It may sometimes be necessary to find a different spiritual director, although one should not readily believe that it is necessary to change directors. The reasons that are sufficiently serious for changing one’s spiritual director can be listed under two heads: if the direction has become useless or harmful. Spiritual direction becomes useless when, in spite of one’s good will and sincere desire to advance in holiness, one does not feel toward the director the respect, confidence, and frankness that are indispensable for the efficacy of the spiritual direction. It would also be a futile effort if one perceives that the director never makes corrections of one’s defects, does not encourage progress in virtue, does not solve problems, and shows no special interest in the sanctification of the individual.

The direction would be harmful if the person directed discovers that the director feeds the vanity and complacency of the individual, readily tolerates one’s faults and imperfections, or judges things from a point of view that is too natural. Or if the director wastes time by frivolous conversations, by asking questions out of simple curiosity, or in discussing matters not related to growth in holiness. Or when one perceives that there has developed a strong sensible affection on the part of one or both; when the director imposes obligations that are beyond one’s strength or incompatible with the duties of one’s state in life; or when one perceives clearly that the advice given has been harmful instead of helpful. It should be noted, however, that one may easily be mistaken in making judgments concerning the competence of the director and the efficacy of the direction, and for that reason it is imperative that one deliberate before making a change in spiritual directors.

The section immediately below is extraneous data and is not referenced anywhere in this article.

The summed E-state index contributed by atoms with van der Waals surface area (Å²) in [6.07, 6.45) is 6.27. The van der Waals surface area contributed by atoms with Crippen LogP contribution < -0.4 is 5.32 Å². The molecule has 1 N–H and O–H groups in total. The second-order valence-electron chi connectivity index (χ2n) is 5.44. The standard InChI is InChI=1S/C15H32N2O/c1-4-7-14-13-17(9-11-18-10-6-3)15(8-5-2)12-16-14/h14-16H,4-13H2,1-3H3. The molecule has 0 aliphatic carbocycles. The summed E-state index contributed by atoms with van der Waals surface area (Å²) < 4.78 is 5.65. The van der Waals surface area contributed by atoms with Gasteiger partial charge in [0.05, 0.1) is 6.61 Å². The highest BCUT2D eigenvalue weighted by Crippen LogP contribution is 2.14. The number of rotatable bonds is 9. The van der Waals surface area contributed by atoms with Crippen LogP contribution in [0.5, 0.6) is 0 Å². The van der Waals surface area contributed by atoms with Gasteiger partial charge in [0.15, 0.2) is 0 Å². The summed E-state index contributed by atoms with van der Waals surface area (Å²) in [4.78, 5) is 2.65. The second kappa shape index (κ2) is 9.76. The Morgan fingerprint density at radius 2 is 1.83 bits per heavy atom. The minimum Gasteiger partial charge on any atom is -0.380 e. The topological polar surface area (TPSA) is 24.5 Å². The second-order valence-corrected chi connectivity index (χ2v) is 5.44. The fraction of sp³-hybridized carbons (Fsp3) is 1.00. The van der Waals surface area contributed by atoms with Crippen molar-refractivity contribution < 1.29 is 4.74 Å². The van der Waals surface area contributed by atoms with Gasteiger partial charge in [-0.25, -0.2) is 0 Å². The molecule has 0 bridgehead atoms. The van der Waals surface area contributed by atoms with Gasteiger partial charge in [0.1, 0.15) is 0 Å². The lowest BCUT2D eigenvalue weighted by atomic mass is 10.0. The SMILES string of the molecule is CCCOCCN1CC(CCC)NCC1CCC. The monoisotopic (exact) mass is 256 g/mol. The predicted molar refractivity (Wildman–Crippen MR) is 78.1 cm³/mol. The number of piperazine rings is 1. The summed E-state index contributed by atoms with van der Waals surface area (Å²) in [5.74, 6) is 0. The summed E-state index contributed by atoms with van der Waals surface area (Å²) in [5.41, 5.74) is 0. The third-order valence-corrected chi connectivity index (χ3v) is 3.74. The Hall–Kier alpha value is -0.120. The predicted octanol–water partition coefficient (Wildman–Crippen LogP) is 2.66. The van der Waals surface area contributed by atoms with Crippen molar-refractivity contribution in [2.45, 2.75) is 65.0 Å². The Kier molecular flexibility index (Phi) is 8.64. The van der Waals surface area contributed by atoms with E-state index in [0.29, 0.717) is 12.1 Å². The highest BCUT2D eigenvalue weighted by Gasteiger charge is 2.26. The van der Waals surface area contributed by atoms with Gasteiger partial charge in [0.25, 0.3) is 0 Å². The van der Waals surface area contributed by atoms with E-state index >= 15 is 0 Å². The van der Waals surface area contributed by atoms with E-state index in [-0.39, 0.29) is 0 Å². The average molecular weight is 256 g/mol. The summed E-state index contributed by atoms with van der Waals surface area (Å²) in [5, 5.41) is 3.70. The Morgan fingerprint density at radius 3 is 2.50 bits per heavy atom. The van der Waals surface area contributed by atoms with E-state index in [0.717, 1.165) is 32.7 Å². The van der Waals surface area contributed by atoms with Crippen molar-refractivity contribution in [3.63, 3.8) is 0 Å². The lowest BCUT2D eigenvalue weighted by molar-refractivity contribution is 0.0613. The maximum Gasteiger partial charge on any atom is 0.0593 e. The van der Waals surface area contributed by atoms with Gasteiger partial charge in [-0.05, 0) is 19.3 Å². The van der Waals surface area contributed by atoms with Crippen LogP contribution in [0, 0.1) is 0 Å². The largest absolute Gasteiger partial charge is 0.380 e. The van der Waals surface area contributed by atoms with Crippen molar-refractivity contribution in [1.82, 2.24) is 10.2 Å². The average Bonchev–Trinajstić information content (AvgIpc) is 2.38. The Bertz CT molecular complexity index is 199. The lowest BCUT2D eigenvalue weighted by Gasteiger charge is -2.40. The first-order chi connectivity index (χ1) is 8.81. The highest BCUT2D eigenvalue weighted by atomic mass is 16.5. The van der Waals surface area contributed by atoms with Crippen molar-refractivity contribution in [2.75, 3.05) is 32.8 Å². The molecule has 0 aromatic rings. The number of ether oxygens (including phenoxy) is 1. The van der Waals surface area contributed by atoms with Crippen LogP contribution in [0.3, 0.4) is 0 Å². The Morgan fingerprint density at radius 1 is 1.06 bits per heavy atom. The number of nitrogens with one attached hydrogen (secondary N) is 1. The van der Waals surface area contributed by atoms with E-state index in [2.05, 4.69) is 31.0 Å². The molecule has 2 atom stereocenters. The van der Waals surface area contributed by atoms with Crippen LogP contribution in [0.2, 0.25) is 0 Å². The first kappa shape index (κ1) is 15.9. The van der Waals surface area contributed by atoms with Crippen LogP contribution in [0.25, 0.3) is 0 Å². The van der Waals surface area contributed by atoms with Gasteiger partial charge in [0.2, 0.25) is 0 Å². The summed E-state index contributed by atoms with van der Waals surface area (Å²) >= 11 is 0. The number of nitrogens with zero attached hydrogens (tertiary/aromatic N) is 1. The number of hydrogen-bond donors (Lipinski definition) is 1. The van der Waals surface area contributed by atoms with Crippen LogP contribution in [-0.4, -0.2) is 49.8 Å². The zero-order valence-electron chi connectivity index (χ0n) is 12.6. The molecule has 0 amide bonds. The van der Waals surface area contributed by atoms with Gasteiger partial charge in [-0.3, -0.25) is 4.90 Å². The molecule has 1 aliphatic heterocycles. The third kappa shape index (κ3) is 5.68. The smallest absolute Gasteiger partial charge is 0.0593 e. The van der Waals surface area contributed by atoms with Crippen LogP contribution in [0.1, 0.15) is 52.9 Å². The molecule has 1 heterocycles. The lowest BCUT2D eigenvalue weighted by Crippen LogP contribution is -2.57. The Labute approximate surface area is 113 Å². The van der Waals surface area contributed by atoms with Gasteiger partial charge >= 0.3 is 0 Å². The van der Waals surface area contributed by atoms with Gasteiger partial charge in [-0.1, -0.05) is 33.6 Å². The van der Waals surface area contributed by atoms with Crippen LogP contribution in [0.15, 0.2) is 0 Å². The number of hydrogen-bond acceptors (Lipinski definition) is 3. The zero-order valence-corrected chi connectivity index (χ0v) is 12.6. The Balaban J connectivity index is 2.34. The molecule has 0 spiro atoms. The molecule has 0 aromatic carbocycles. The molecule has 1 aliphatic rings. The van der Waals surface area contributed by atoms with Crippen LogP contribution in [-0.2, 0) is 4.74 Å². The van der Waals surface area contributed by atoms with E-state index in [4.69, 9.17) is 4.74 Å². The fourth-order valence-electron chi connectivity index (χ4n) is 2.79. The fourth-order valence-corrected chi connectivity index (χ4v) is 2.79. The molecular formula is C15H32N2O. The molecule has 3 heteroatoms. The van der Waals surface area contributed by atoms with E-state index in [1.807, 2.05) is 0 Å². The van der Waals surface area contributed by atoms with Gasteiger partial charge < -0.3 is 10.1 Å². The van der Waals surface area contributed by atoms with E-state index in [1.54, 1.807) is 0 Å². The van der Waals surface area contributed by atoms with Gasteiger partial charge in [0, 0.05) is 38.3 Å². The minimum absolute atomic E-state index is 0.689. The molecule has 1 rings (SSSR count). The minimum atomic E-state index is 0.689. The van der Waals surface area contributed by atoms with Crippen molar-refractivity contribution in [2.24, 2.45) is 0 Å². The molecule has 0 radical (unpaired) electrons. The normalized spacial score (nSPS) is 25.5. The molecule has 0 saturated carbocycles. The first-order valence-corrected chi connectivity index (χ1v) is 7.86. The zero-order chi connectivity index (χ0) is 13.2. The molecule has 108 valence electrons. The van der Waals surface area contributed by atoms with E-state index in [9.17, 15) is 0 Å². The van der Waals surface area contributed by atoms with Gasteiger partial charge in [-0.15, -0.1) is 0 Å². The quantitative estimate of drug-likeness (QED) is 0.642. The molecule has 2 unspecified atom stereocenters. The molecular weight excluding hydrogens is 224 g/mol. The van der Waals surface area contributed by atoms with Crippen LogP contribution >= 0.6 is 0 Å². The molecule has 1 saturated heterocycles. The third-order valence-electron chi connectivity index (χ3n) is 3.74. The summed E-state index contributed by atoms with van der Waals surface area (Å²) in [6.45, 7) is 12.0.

Would it be fitting to have several directors at the same time? Although there have been cases in which a person had several spiritual directors, in general it is not prudent to do so. There is always the danger of a difference of opinion and a conflict as a result of discrepancy in the advice given. Nevertheless, it is perfectly compatible with the unity of direction to seek advice from other competent persons when an especially difficult or extraordinary problem arises. As we have already stated, the director himself, if he is prudent and humble, will take the initiative and advise the penitent to consult another person. But apart from these special cases, the unity of spiritual direction must always be preserved, especially when dealing with scrupulous persons, and this unity is best preserved by having one director.

Spiritual Direction by Correspondence

The last question to be answered in the matter of spiritual direction concerns direction given by mail. If it is a question of an isolated case in which an individual requests advice or the solution of a problem by mail, there is no reason why such direction should not be given in a letter, if one observes the necessary precautions required whenever confidential matters are discussed by letter. If advice is requested by persons who already have their own spiritual director, great caution should be observed, especially if one is not sure of the good faith and discretion of the person who is asking advice. Sometimes individuals seek an answer in writing from another priest in order to show this letter to their own director and confront him with advice that is contrary to what he has given. If it is necessary for one priest to correct the advice given by another priest, this should be given as an amplification and further application of the advice already given rather than a complete and total rectification.

But what is to be said of spiritual direction given entirely by mail? It may happen in exceptional cases that it is the only way in which a person can receive spiritual direction, and even apart from these cases there are examples of direction by mail in the lives of the saints (for example, St. Francis de Sales and St. Paul of the Cross).